Yes, my recent vacation was thoroughly enjoyable
Mr. Fogg, Aouda, and Passepartout were conducted to a palkigahri, a sort of four-wheeled carriage, drawn by two horses, in which they took their places and were driven away. No one spoke during the twenty minutes which elapsed before they reached their destination. They first passed through the “black town,” with its narrow streets, its miserable, dirty huts, and squalid population; then through the “European town,” which presented a relief in its bright brick mansions, shaded by coconut-trees and bristling with masts, where, although it was early morning, elegantly dressed horsemen and handsome equipages were passing back and forth.
The carriage stopped before a modest-looking house, which, however, did not have the appearance of a private mansion. The policeman having requested his prisoners for so, truly, they might be called-to descend, conducted them into a room with barred windows, and said: “You will appear before Judge Obadiah at half-past eight.”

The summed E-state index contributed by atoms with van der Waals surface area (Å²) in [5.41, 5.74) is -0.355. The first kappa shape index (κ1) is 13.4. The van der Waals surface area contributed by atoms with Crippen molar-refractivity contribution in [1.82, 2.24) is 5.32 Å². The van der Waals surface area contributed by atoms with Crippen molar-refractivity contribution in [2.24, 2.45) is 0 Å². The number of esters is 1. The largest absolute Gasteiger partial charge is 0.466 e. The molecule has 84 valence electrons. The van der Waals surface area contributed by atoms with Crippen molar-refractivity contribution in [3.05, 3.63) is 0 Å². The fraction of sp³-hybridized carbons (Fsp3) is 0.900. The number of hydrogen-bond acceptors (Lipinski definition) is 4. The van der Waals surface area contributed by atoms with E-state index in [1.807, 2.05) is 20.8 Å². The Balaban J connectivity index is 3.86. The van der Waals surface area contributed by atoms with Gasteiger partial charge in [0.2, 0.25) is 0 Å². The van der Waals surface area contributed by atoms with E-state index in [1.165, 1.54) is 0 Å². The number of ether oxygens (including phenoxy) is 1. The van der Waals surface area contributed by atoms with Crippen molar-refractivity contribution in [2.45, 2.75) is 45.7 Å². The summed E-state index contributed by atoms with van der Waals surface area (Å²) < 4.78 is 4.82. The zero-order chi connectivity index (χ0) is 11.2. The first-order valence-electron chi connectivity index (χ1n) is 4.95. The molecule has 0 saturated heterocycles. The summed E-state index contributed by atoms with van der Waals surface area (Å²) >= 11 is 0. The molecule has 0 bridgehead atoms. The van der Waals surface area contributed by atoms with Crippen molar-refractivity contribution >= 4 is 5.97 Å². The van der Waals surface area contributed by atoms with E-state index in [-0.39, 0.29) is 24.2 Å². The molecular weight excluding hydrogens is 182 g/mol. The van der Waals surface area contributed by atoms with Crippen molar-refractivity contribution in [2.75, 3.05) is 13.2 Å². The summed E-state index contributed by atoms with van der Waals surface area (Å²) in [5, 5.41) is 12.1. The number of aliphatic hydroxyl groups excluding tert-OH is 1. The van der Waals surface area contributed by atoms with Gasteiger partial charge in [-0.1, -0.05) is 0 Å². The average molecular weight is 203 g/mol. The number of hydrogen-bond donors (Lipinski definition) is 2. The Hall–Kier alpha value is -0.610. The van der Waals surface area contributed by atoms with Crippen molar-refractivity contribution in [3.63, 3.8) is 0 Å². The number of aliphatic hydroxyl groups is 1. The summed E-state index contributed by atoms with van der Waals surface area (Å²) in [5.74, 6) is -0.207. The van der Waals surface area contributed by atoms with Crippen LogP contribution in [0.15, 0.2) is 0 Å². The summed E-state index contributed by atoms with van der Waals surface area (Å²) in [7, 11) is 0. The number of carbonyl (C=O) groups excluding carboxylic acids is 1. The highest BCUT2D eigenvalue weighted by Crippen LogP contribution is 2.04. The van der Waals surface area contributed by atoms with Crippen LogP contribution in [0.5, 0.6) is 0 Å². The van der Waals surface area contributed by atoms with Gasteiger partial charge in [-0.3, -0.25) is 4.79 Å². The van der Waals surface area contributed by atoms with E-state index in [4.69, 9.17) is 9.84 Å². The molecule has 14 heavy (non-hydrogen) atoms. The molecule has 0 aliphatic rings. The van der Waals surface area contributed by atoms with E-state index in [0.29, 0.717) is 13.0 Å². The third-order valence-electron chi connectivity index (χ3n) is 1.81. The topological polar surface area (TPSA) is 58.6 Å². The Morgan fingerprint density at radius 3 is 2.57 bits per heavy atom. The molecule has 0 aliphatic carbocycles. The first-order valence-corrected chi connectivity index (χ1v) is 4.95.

He then retired, and closed the door.
“Why, we are prisoners!” exclaimed Passepartout, falling into a chair.
Aouda, with an emotion she tried to conceal, said to Mr. Fogg: “Sir, you must leave me to my fate! It is on my account that you receive this treatment, it is for having saved me!”
Phileas Fogg contented himself with saying that it was impossible. It was quite unlikely that he should be arrested for preventing a suttee. The complainants would not dare present themselves with such a charge. There was some mistake. Moreover, he would not, in any event, abandon Aouda, but would escort her to Hong Kong.